The public perception of Tommy Lee Jones is that he doesn't have to do much acting to play Agent K, that he truly is a man of few words. Is that true?
I find that not true at all. Will Smith and I both think that Tommy is one of the funniest people we've ever met. He's funny, talkative, erudite—at least with us. And also, people in their heads think of Tommy as being very flat and sort of monochromatic in his vocal movement, but if you listen closely, his voice has a beautiful lilt. Brolin was always on the set when we were shooting, and he had an MP3 player and headset and he would just sit there and listen to Tommy's performance from the first Men in Black. That rhythm, the vocal ups and downs are just beautiful. My wife is actually from a small town outside of Fort Worth.
Is that the story behind your boots? [They're blue, green and black eel skin cowboy boots, and they're amazing]
No. In fact, I've embraced all things cowboy since 1982 when I shot Blood Simple in Austin, Texas. My wife moved to New York to give up all things Texas and found the one urban Jew in Manhattan with a custom hat-maker in Dolores, Colorado. I wear chaps on New Years Eve.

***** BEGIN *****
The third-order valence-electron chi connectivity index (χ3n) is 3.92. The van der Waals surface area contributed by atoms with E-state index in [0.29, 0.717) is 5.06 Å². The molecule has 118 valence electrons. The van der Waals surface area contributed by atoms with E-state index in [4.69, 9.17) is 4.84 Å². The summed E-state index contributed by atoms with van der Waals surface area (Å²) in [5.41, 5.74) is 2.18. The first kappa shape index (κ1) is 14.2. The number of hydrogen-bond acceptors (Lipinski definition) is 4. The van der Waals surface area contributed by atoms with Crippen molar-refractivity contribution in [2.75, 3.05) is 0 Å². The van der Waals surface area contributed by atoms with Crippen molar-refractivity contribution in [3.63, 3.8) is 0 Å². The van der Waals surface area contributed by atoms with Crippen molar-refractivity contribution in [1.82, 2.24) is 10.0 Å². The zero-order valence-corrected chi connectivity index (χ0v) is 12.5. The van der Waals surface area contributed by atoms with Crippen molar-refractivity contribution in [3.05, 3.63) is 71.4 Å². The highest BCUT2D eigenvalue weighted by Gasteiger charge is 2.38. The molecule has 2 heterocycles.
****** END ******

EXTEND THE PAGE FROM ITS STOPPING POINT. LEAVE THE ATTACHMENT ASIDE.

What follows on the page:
How far back do you think the Men in Black history goes? Could there be a sequel set in the 1860s?
I think that we establish that it started in 1962. If you go back and look at the first movie, when Tommy Lee Jones is recruiting Will Smith, they're walking down a long corridor and Tommy is showing Will pictures of cranes moving flying saucers from on top of a structure where the World's Fair took place in Queens in 1962. Will says, "Oh, so the World's Fair was a cover-up?" and Tommy Lee Jones says, "Why else would we have it in Queens?" So I think it was early '60s, but having said that, I think we could get away with a whole other era. I think it means a total reboot and would mean not using Will or Tommy, but I always used to joke with Will whenever he was misbehaving on the set of Men in Black III that the next one should star Jaden Smith instead of him.
I'm picturing an 1860's one with cowboy boots and anti-alien vigilantism.
Cowboys versus Aliens—which I didn't see—may do away with any thought of going back to that era.
It wasn't until I saw Emma Thompson ascend to power here that I realized that the name "Men in Black" for an organization is kind of sexist.
You know what, another woman has pointed that out to me as well and asked if Emma is running Men in Black, isn't it old-fashioned to call it that. So maybe the fourth one, if there is a fourth one, should be called People in Black. Doesn't have quite the same ring, but I think you're right that it's an issue we'll have to deal with.
Maybe the name just shows its '60s roots.
That's true. That's what I'll say.
Was there any talk of having Will Smith do a song for this one?